Trump’s Korean Cold War

How the U.S. can con­tain and de­ter the nu­clear North

Newsweek International - - NEWS - BY BILL POWELL

DON­ALD TRUMP’S North Korea prob­lem just won’t go away. In early Septem­ber, Py­ongyang det­o­nated what it claims was a hy­dro­gen bomb and is re­port­edly pre­par­ing for yet an­other in­ter­con­ti­nen­tal mis­sile test.

The good news: There’s a sem­blance of a savvy strat­egy emerg­ing from the U.S. and its al­lies in Asia—one that should be fa­mil­iar to any­one who lived through the Cold War: con­tain­ment and de­ter­rence. The ques­tion now is whether Trump can make this plan work—with­out Chi­nese in­ter­fer­ence or his usual self-de­feat­ing blun­ders.

Con­sider the most re­cent de­vel­op­ments. After the North’s lat­est mis­sile tests, both Ja­pan and South Korea said they would de­ploy their mis­sile de­fense sys­tems. Nikki Ha­ley, the U.S. am­bas­sador to the United Na­tions, called for a vote on tougher sanc­tions against Py­ongyang, to con­tain its nu­clear ex­pan­sion. And De­fense Sec­re­tary James Mat­tis, in care­fully cho­sen words, said a North Korean at­tack on the U.S. or its al­lies would be met with a “mas­sive” re­sponse. Trump has re­peat­edly said that “all op­tions” are avail­able for deal­ing with North Korea, and the Pen­tagon has pro­vided mil­i­tary op­tions for the pres­i­dent to con­sider. But a pre-emp­tive strike re­mains the very last op­tion, say ad­min­is­tra­tion sources, who asked for anonymity to dis­cuss sen­si­tive mat­ters.

Sound fa­mil­iar? Call it Cold War light. North Korea isn’t the Soviet Union. It doesn’t have the power, let alone the im­pe­rial am­bi­tion. But to Je rey Bader, a fel­low at the Brook­ings In­sti­tu­tion who ran Asia pol­icy on the Obama ad­min­is­tra­tion’s Na­tional Se­cu­rity Coun­cil (NSC), that doesn’t mean U.S. strat­egy to counter Py­ongyang needs to di er from the one that ul­ti­mately de­feated Moscow.

Trump’s Cold War–like strat­egy in­cludes overt and signi cant mil­i­tary pres­sure. Not only has the U.S. sup­plied those de­fen­sive mis­sile sys­tems in Tokyo and Seoul, but it’s also send­ing more “new and beau­ti­ful” hard­ware to the re­gion, as Trump put it in a re­cent press con­fer­ence, in­clud­ing Stealth ghters and nu­clear-pow­ered subs. The de­ploy­ment of heavy weaponry is meant to demon­strate to North Korea that the U.S. isn’t mess­ing around. And just as im­por­tant, se­nior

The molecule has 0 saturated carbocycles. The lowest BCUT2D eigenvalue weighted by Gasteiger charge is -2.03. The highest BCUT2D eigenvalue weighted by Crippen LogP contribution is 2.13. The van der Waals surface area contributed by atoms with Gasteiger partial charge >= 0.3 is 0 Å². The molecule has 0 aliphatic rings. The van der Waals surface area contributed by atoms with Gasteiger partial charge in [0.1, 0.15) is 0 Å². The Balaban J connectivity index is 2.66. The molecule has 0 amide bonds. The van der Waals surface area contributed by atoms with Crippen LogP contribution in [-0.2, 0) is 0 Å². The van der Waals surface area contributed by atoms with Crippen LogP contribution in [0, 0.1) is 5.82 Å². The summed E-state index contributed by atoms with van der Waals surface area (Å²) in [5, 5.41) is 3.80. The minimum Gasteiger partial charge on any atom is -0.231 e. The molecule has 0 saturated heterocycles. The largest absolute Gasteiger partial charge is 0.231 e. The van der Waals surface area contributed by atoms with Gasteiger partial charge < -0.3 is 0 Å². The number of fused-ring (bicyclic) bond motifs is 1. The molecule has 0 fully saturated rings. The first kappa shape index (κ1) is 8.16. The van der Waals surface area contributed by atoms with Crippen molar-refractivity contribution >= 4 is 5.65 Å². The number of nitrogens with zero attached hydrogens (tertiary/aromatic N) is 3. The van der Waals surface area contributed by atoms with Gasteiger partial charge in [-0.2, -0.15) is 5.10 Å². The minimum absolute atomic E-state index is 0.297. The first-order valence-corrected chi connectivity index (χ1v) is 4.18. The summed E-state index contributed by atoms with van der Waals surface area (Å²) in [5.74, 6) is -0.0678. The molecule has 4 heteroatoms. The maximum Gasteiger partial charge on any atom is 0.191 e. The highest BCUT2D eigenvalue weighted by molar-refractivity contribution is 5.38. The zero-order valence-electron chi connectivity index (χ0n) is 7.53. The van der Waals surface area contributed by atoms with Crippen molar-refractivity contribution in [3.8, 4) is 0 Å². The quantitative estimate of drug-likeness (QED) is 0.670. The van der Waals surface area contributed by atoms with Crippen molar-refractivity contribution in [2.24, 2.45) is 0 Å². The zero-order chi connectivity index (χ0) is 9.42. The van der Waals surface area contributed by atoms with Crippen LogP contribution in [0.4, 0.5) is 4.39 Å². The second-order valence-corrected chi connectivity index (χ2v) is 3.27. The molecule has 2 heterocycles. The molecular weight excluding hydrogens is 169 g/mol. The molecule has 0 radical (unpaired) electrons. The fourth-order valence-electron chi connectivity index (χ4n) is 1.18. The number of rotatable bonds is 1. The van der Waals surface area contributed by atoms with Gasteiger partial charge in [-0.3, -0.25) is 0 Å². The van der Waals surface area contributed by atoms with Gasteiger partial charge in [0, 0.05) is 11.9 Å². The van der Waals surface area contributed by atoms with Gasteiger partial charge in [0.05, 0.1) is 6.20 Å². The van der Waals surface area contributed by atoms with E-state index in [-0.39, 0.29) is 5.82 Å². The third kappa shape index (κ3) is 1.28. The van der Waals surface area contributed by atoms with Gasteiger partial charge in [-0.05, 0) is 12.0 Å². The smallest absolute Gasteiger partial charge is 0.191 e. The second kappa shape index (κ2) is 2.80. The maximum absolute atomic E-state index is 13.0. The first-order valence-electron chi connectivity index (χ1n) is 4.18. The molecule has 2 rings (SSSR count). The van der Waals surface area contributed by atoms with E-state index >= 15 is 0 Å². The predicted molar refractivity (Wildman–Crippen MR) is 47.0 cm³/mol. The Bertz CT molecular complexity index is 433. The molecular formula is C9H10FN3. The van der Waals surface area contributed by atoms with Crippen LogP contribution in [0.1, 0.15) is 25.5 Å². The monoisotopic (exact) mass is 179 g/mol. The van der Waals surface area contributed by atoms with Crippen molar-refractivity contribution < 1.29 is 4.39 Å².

U.S. mil­i­tary o cials have re­as­sured their key al­lies in Asia that the full range of re­tal­ia­tory op­tions re­ally are avail­able if any of them are threat­ened.

The con­tain­ment strat­egy also in­cludes signi cantly greater eco­nomic pres­sure, which is what Ha­ley now seeks at the U.N. The U.S. has cir­cu­lated a draft res­o­lu­tion of a sanc­tions pack­age that would be the harsh­est yet against Py­ongyang. It would pro­hibit any oil ex­ports to the en­ergy-de­pen­dent coun­try, slash its tex­tile ex­ports, ban North Korean cit­i­zens from work­ing abroad and try to freeze what Wash­ing­ton be­lieves are as­sets held in for­eign nan­cial in­sti­tu­tions on be­half of the coun­try’s leader, Kim Jong Un.

The one prob­lem with this con­tain­ment plan: China. Ha­ley wants a U.N. de­ci­sion on new

THE DE­PLOY­MENT OF HEAVY WEAPONRY IS MEANT TO DEMON­STRATE TO NORTH KOREA THAT THE U.S. ISN’T MESS­ING AROUND.

sanc­tions by Septem­ber 11, but per­suad­ing Bei­jing to go along with such a vote will be di cult. Py­ongyang brings in nearly 6 mil­lion bar­rels of oil a year, al­most all of which comes from China. So Bei­jing would have to close the spigot—and man­age the fall­out. The Chi­nese al­ready have to deal with an in­creas­ing num­ber of refugees from the North ee­ing be­cause of lack of food and jobs. A new surge of refugees could fol­low

if China abides by the U.S. plan.